Subject: Graphics Cards, Displays | January 8, 2014 - 01:01 AM | Ryan Shrout
Tagged: pq321q, PQ321, nvidia, gsync, g-sync, CES 2014, CES, asus, 4k
Just before CES Allyn showed you the process of modifying the ASUS VG248QE to support NVIDIA G-Sync variable refresh rate technology. It wasn't the easiest mod we have ever done but even users without a lot of skill will be able to accomplish it.
But at the NVIDIA booth at CES this year the company was truly showing off G-Sync technology to its fullest capability. By taking the 3840x2160 ASUS PQ321Q monitor and modifying it with the same G-Sync module technology we were able to see variable refresh rate support in 4K glory.
Obviously you can't see much from the photo above about the smoothness of the animation, but I can assure you that in person this looks incredible. In fact, 4K might be the perfect resolution for G-Sync to shine as running games at that high of a resolution will definitely bring your system to its knees, dipping below that magical 60 Hz / FPS rate. But when it does with this modified panel, you'll still get smooth game play and a a tear-free visual experience.
The mod is actually using the same DIY kit that Allyn used in his story though it likely has a firmware update for compatibility. Even with the interesting debate from AMD about the support for VRR in the upcoming DisplayPort 1.3 standard, it's impossible to not see the ASUS PQ321Q in 4K with G-Sync and instantly fall in love with PCs again.
Sorry - there are no plans to offer this upgrade kit for ASUS PQ321Q owners!
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Specifications and Overview
Talk to most PC enthusiasts today, be they gamers or developers, and ask them what technology they are most interested in for the next year or so and you will most likely hear about 4K somewhere in the discussion. While the world of consumer electronics and HDTV has been stuck in the rut of 1080p for quite some time now, computers, smartphones and tablets are racing in the direction of higher resolutions and higher pixel densities. 4K is a developing standard that pushes screen resolutions to 4K x 2K pixels and if you remove the competing options discussion (3840x2160 versus 4096x2160 are the most prominent) this move is all good news for the industry.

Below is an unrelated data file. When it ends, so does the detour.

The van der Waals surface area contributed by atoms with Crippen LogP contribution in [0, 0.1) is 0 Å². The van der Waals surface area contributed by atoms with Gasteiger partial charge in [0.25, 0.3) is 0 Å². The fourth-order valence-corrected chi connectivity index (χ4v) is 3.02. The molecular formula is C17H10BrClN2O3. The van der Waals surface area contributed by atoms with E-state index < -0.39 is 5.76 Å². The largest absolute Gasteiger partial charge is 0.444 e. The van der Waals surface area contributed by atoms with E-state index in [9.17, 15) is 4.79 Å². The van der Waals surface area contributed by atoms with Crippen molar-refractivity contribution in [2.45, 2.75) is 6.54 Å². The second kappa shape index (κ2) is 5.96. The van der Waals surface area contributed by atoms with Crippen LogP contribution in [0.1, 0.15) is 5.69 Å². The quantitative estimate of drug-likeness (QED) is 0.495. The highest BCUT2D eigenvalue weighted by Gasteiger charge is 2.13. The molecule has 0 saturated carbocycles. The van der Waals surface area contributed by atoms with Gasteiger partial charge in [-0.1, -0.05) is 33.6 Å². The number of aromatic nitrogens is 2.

I first dove into the area of 4K displays when I purchased the SEIKI SE50UY04 50-in 4K TV in April for $1300 when it popped up online. The TV showed up days later and we did an unboxing and preview of the experience and I was blown away by the quality difference by moving to a 3840x2160 screen, even with other caveats to be had. It was a 30 Hz panel, half a typical LCD computer display today, it had limited functionality and it honestly wasn't the best quality TV I had ever used. But it was 4K, it was inexpensive and it was available.
It was hard to beat at the time but the biggest drawback was the lack of 60 Hz support, the ability for the screen to truly push 60 frames per second to the panel. This caused some less than desirable results with Windows usage and even in gaming where visual tearing was more prominent when Vsync was disabled. But a strength of this design was that it only required a single HDMI connection and would work with basically any current graphics systems. I did some Frame Rating game performance testing at 4K and found that GPU horsepower was definitely a limiting factor.